Starting to get the editing itch. I printed out the manuscript a few weeks ago. It's about a hundred pages longer than the first copy. Not a great sign, but I find that my first copy is where I put everything. No idea is too small or insignificant for that first draft. Soon I'll find a day in the office (preferably a Friday) when I can kick back and read through this beast as quickly as possible. Last time I took spare notes on my draft and never once looked at them. I just re-wrote the whole draft from memory (a mighty selective memory might I add). Now I really want to try and keep track of everything. I feel like a good flow chart or outlining device is going to be necessary to really keep this thing in order. We'll see. It's all about learning the process at this point. No one can teach you 'the process' in any art unless you go and do it yourself. I'm trying to do most of this without too much advice out there to bog it all down. There is plenty of great advice that I know I must heed once the story is truly finished, but until then...
In the meantime, I'm still (mostly) putting out 2,000 words/day of new, crappy 1st draft stuff. Sundays are bad days for productivity. While I've managed at least 1k every day between Monday and Saturday, I've managed a total of 1,000 words in the four Sundays in January. Might be time to cut myself some slack. It's easy to hold my own face to the fire and say, "Write it every day no matter what!" but I'm working 6 days a week to push about 60 hours total. Sunday is my only off day, which you'd think would help, but really it only hinders. Suddenly I don't have an excuse to say no to that dinner with Dad or that drink with a friend or a myriad of other things. At first, it felt great to say, "No thanks. I'm writing a novel today." But man, after a year of doing that? Something about this month has just made me want to get out a little more when I get that chance.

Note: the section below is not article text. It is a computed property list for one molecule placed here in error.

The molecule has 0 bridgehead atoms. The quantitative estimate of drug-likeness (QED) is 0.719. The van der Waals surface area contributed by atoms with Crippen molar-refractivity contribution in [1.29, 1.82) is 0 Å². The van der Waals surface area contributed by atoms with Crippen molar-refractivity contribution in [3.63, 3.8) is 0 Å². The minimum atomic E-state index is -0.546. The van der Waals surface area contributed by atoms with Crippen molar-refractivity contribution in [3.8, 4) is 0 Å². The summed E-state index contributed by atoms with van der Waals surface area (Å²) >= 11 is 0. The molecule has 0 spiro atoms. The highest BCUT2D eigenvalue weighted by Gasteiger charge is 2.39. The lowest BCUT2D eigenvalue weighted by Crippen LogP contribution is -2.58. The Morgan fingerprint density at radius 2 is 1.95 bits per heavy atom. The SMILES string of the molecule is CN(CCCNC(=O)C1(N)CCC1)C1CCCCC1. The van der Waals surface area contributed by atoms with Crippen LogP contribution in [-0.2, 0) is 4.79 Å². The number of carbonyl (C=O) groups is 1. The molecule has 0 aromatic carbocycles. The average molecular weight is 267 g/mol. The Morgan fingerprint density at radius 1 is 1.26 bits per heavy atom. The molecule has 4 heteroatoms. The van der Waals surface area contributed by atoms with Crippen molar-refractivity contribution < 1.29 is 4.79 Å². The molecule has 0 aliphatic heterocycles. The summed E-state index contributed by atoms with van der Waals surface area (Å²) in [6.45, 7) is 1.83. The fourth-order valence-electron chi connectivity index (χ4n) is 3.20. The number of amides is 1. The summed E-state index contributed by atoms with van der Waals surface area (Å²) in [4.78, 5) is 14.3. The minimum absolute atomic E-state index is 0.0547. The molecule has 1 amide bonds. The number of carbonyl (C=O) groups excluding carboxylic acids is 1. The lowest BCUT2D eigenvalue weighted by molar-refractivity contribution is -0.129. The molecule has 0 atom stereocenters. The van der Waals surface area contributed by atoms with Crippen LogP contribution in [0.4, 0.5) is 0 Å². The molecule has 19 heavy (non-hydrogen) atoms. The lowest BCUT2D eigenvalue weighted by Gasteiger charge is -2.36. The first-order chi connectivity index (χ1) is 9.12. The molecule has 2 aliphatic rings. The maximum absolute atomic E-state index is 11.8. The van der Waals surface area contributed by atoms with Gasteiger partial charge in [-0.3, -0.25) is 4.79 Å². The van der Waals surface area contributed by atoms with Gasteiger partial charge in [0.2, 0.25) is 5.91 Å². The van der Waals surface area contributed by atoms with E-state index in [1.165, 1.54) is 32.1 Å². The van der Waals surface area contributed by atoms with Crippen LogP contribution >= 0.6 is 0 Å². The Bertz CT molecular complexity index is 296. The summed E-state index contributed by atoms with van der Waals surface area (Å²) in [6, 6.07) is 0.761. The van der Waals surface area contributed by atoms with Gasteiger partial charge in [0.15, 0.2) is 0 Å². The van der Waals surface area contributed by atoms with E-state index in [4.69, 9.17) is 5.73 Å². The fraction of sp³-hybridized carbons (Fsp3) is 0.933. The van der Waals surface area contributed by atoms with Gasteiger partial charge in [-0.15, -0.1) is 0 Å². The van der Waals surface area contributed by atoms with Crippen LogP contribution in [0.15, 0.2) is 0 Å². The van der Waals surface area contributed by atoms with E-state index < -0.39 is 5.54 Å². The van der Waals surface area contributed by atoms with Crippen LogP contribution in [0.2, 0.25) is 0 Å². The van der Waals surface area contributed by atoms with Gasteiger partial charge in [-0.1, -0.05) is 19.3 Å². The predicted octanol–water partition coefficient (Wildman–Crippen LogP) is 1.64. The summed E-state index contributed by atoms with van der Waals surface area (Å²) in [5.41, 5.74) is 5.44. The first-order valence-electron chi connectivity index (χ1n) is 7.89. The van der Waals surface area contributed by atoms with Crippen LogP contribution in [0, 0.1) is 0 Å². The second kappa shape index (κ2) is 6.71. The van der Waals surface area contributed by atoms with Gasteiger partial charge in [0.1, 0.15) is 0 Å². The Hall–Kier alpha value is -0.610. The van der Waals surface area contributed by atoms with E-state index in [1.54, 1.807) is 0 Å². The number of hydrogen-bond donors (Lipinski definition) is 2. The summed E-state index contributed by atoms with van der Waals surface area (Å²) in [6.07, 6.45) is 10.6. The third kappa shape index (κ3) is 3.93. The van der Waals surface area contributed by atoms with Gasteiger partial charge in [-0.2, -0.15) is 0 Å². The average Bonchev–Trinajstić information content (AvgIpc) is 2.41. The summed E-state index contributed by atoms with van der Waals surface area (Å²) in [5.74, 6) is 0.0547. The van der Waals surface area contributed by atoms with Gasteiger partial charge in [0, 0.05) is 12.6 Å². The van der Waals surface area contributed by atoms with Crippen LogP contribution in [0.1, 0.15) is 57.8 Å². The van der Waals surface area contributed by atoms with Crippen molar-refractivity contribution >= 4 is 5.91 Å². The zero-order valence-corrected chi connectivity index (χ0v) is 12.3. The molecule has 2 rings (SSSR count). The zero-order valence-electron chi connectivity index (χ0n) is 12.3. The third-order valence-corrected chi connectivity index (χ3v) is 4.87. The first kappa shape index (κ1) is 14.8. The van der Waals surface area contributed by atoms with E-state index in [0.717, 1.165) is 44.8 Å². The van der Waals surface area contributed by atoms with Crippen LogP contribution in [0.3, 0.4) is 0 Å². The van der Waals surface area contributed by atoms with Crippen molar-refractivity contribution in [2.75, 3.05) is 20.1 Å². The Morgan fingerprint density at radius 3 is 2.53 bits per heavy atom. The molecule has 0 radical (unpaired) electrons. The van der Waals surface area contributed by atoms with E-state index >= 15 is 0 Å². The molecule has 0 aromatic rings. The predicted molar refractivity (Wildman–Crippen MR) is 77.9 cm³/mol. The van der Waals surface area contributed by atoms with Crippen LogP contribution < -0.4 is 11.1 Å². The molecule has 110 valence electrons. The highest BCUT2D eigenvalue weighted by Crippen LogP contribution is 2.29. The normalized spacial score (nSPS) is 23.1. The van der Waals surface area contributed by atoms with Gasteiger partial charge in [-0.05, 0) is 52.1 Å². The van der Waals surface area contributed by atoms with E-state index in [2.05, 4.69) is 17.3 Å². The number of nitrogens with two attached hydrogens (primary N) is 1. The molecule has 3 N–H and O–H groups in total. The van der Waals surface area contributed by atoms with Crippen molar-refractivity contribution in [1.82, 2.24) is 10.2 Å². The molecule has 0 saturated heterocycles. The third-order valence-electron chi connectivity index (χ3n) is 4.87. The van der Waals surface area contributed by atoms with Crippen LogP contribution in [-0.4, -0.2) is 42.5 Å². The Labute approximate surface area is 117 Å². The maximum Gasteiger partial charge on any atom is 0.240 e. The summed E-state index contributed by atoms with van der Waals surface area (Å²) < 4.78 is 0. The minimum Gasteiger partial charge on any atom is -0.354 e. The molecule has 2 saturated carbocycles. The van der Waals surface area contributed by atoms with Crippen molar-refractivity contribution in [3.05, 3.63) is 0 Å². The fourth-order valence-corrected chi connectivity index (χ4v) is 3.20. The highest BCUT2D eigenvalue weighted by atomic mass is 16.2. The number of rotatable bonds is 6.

This is where I think the loneliness of writing really starts to set in. A year ago, it was all exciting and new and flashy. I had a story that seemed clear as day. Only it wasn't. The only clear thing about this piece was the emotion. Somehow I feel like I'm not alone. When I think of a work, any work that means anything at all to me, it's not the structure or the plot intricacies that really hang me up (not at the daydreaming stage anyways). It's that raw emotion. This first shelved draft comes down to a few feelings that drove me to The End. This thing I'm working on now? Same deal. You pick a few emotions, you slap them on some people you like, and you hit the gas. And you feel the rush as you create and improve upon your creation, but no one feels it with you. No one sees you come back day after day to the same desk, to the same process, to the same document that hardly looks any different to anyone except you. A year ago, I made the grave (yet to be repeated) error of showing a few family members and friends the opening of my work (in first draft form) and since then people (read: my parents) ask about it all the time (read: once or twice over the last year) and all I can say is, "It's not done. Not even close." It's a lonely ride, but it can literally be no other way. If you want to reach The End, you have to run those miles alone.
You can't take people along for the ride when you're writing or painting or making a song. You can't show them the hours upon hours you spent on a project no one will ever see. You can't show them the myriad of failed projects that, in their own way, pave the way to successes later in life. In fact, if readers do see all your labor, all your pain, and all your doubts on the page, then you probably did something wrong. More and more, it seems to me that art is about pushing yourself beyond any reasonable limit to make something practically useless that might make you money, but will probably just make you crazy. And yet, more and more I realize it could be no other way.